Good advisory businesses build their professionalism, protect themselves and ensure their businesses meet best practices by rigorously seeking to apply five proofs to their client advice process.

1.    Prove they know their client, their current situation, aspirations, risk tolerance and risk capacity.
2.    Prove they have explored the range of alternative plans and strategies with the client.
3.    Prove they know the products that they have selected to implement the client's strategy.
4.    Prove that they have explained the risks in the strategy and the products to the client, particularly establishing performance and downside expectations.
5.    Prove they received the client's informed consent to accept those risks in pursuit of their goals.

1. Prove you know the client, their circumstances, needs, aspirations, risk tolerance and risk capacity.

You need to have a good understanding of client assets and liabilities. This includes a good understanding of present and future cash flow. Best practice tells us that you should be able to illustrate this to clients with words, numbers and pictures.

Critically important here is the client's risk capacity. You must determine how much your client and any partner could afford to lose without messing up their present and future life plans. This usually means stress testing the client's balance sheet, particularly their investments and then reviewing future spending to assess when the client will run out of money.

You need to have a robust understanding of your clients' financial risk tolerance so that you can assist them take that into account in their financial plan. A useful definition of risk tolerance is "the level of risk an individual would accept in their financial affairs if goal achievement was not an issue." For couples acting jointly, the risk tolerance of each is relevant.

This approach is quite contrary to some risk profiling or "portfolio picker" tools, which are often no more than a few questions designed to meet regulatory obligations with a minimum of fuss and generate an investment recommendation.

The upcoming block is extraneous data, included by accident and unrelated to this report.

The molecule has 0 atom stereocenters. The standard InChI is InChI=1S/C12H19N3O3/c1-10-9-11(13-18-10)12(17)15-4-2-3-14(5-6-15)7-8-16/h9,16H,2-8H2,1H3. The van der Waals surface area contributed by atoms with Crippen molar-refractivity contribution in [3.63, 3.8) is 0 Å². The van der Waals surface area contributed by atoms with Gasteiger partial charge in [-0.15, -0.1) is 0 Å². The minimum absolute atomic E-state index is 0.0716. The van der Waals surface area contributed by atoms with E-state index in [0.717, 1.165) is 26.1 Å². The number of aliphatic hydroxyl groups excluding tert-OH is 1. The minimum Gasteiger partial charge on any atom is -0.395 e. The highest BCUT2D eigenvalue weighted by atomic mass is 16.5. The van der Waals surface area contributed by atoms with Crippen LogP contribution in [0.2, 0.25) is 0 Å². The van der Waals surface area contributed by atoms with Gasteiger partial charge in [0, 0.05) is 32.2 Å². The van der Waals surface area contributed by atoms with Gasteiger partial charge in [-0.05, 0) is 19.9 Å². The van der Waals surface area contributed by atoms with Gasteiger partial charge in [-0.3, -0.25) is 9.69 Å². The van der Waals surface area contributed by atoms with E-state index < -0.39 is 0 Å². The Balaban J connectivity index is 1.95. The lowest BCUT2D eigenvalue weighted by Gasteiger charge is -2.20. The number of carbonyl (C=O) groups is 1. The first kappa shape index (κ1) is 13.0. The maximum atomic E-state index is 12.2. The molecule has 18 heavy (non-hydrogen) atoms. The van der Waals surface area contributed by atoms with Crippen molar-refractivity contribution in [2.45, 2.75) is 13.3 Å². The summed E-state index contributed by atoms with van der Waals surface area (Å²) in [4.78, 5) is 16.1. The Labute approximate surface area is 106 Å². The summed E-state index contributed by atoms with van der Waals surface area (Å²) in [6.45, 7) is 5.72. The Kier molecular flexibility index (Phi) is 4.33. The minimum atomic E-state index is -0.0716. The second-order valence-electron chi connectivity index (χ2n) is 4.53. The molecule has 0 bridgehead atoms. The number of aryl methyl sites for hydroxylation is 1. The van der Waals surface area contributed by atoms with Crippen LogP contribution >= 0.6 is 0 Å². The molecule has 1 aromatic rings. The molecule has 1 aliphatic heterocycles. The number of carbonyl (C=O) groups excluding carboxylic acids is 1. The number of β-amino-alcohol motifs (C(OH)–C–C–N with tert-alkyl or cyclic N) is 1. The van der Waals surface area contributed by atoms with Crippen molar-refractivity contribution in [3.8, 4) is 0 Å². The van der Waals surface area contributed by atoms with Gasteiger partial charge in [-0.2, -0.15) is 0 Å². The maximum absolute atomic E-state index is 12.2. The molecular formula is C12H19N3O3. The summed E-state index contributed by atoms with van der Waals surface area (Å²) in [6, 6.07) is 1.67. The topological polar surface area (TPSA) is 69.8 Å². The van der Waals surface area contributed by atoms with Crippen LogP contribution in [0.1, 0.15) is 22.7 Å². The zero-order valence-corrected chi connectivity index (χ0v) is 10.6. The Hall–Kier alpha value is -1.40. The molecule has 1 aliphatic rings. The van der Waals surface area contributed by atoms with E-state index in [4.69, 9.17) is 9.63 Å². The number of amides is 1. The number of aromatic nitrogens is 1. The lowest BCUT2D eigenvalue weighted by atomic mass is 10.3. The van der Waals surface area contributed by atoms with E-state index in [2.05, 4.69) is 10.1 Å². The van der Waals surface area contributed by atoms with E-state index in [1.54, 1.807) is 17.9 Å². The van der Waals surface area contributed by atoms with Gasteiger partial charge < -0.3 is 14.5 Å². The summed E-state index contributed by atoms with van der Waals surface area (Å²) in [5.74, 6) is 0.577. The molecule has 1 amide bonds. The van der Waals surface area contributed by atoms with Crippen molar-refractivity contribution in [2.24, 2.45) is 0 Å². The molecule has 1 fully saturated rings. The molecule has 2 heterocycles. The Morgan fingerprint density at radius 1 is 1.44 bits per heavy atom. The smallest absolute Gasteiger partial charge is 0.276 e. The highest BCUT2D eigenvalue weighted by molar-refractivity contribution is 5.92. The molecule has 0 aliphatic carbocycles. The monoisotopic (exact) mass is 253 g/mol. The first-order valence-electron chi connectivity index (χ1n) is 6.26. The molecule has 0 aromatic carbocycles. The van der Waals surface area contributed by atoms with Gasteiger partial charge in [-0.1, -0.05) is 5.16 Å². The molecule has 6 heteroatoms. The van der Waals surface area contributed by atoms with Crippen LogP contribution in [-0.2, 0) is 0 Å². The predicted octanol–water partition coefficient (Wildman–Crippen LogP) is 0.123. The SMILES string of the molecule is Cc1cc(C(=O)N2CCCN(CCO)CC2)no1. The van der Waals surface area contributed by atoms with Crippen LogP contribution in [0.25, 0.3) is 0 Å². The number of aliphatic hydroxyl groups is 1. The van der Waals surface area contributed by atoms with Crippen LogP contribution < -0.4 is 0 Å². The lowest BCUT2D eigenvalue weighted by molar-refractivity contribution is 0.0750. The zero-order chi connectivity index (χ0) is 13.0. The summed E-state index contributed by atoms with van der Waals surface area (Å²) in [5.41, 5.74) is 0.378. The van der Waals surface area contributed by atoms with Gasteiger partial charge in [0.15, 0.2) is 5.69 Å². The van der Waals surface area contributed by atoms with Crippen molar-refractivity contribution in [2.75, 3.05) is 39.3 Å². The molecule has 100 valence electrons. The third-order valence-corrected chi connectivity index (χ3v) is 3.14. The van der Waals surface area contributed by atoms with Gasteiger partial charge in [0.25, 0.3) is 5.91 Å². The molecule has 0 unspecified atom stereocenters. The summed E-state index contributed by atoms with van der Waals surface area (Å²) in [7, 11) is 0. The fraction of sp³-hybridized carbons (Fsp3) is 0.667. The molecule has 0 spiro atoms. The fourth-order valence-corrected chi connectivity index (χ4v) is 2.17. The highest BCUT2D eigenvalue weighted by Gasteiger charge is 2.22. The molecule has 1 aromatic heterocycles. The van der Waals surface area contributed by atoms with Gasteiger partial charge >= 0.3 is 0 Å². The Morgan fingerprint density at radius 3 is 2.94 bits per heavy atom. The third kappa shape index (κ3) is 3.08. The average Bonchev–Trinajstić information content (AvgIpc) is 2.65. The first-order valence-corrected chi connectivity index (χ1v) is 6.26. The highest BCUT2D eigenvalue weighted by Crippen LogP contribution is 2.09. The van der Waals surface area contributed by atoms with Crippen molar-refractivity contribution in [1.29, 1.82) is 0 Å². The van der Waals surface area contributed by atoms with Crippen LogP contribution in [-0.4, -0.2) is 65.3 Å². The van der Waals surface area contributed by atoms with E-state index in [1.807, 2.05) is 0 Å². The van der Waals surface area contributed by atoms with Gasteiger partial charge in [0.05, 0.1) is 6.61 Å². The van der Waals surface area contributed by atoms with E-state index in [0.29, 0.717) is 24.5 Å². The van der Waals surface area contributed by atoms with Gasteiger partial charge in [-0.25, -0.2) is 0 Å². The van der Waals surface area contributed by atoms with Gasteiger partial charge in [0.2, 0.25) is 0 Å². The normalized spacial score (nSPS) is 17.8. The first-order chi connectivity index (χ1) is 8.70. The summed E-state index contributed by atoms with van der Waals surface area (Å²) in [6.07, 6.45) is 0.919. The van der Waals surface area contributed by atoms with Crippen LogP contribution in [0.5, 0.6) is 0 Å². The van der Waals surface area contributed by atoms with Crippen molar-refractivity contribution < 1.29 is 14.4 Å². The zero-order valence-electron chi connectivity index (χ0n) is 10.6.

Their outcome conflates risk required, risk tolerance and risk capacity into a score which has the same credibility as astrology.

More often than not, couples are assessed as one entity, merging any differences they have into one without any opportunity for advisory and client exploration. The score then converts to an investor description such as "you are a conservative investor who appreciates capital security and a steady and reliable income" and suggests a portfolio mix to do so. Consequently the risk is that the advice ignores personal circumstances, lifestyle needs, longevity and emotional needs.

Because this is so obviously nonsense, many advisors undertake such a process just to make their files look tidy. Often they then ignore the outcome altogether. The whole empty exercise becomes a mere lip service to good practice. This often leads to advisor-centric advice where the risk tolerance of the advisor is projected on to the client. Professional advisors usually manage to avoid this problem and get the right portfolio for the client but inexperienced or poorly trained ones often get this horribly wrong. The current dissatisfaction of many clients with their portfolios is testimony to this failure. It is not unreasonable for clients to be unhappy but they should not be overly surprised by the current state of the markets. Professional advisors explain downside risk and link it to their client's risk tolerance.

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